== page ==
President Trump said at an annual dinner with journalists on Saturday night that North Korea had recently called him. Turns out, it was actually South Korea.
“They, by the way, called up a couple of days ago and said, ‘We would like to talk.’ And I said, ‘So would we, but you have to de-nuke, you have to de-nuke,’” Trump told attendees at the Gridiron Club dinner in Washington, D.C.
A call from Pyongyang to the U.S. president would have been a big deal, of course. It would have been a significant outreach (paywall) amid a tense standoff over North Korea’s development of nuclear weapons and intercontinental ballistic missiles. One of the world’s major fears of late has been war possibly breaking out on the Korean peninsula.
But the person Trump spoke with was South Korean president Moon Jae-in, reports South Korean news agency Yonhap, citing an official from the National Security Council. In the call on March 1, Moon briefed Trump on North Korea-related developments, and the leaders reaffirmed their stance that any talks with Pyongyang must have verifiable denuclearization as the goal.
I won’t rule out direct talks with Kim Jong-un. I just won’t. As far as the risk of dealing with a madman is concerned, that’s his problem, not mine. … He must be a fine man. Do you think he’s a fine man? … Although, we did save the Olympics. President Moon gave us a lot of credit, said, ‘It was—it was president Trump that made the Olympics successful because there were a lot of people that wanted to go into that stadium with the potential of a problem—a big problem—and he gave us all a lot of credit. He said, ‘Without president Trump and his strong attitude they would have never called up and said, ‘Hey, we’d love to be in the Olympics together.’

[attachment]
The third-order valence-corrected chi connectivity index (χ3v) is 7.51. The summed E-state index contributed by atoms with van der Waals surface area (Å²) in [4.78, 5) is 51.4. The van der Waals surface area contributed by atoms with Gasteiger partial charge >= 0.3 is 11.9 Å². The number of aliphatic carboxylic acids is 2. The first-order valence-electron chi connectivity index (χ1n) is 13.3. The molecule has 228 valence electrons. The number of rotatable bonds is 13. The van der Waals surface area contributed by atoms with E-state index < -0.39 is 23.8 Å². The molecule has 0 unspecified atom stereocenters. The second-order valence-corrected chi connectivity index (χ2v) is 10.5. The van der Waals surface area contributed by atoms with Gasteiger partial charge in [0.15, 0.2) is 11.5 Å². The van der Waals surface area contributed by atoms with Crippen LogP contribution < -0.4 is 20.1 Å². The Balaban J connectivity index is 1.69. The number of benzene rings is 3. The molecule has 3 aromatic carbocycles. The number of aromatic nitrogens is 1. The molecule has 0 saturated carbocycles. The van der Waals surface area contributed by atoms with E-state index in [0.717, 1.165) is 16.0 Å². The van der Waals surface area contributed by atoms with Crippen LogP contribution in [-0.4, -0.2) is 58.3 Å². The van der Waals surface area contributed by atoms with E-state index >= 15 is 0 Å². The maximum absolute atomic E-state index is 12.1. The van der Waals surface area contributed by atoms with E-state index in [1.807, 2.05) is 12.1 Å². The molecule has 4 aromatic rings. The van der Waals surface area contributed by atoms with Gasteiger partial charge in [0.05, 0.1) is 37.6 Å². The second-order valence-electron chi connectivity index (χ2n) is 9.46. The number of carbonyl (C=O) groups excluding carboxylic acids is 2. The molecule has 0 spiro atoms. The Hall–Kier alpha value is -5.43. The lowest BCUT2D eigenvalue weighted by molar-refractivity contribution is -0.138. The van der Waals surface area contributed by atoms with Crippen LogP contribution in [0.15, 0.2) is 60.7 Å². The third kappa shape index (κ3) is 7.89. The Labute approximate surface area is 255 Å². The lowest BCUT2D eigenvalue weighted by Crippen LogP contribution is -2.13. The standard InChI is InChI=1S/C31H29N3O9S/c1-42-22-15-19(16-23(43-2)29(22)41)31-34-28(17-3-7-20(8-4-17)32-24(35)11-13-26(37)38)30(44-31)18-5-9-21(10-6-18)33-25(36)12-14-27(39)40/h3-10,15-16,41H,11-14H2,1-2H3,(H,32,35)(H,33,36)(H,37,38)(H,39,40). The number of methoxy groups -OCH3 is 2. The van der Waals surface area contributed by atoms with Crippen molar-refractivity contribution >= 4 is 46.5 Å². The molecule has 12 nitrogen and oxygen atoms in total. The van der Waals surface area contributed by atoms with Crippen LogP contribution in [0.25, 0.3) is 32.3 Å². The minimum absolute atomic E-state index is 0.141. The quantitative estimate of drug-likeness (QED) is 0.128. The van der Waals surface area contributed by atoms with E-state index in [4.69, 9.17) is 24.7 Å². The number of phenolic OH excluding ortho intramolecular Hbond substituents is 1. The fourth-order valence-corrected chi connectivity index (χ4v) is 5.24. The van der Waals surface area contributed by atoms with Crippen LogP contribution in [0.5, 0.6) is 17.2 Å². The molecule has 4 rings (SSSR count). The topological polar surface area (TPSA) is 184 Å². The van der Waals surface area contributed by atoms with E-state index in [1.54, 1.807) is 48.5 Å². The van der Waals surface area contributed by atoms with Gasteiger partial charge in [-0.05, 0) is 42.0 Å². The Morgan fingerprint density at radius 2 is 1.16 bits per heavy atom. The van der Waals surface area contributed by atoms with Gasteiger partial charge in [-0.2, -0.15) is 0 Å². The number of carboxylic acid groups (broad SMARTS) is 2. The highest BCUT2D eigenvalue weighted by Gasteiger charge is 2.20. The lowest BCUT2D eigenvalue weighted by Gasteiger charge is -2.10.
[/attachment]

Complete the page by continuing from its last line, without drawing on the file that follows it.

And that’s true. … Whether people want to hear it or not, they had a very successful Olympics. That was heading for disaster. They weren’t selling tickets. … It was heading for disaster and now we’re talking. And they, by the way, called up a couple of days ago and said, ‘We would like to talk.’ And I said, ‘So would we, but you have to de-nuke, you have to de-nuke.’
So, let’s see what happens. Let’s see what happens.
It’s possible Trump was referring to South Korea when he said “they … would like to talk,” but that would make little sense, because the Moon administration can talk to the White House as necessary and because South Korea has no nuclear weapons.
It seems clear, then, that Trump believed, in the moment, that he had actually spoken to North Korea.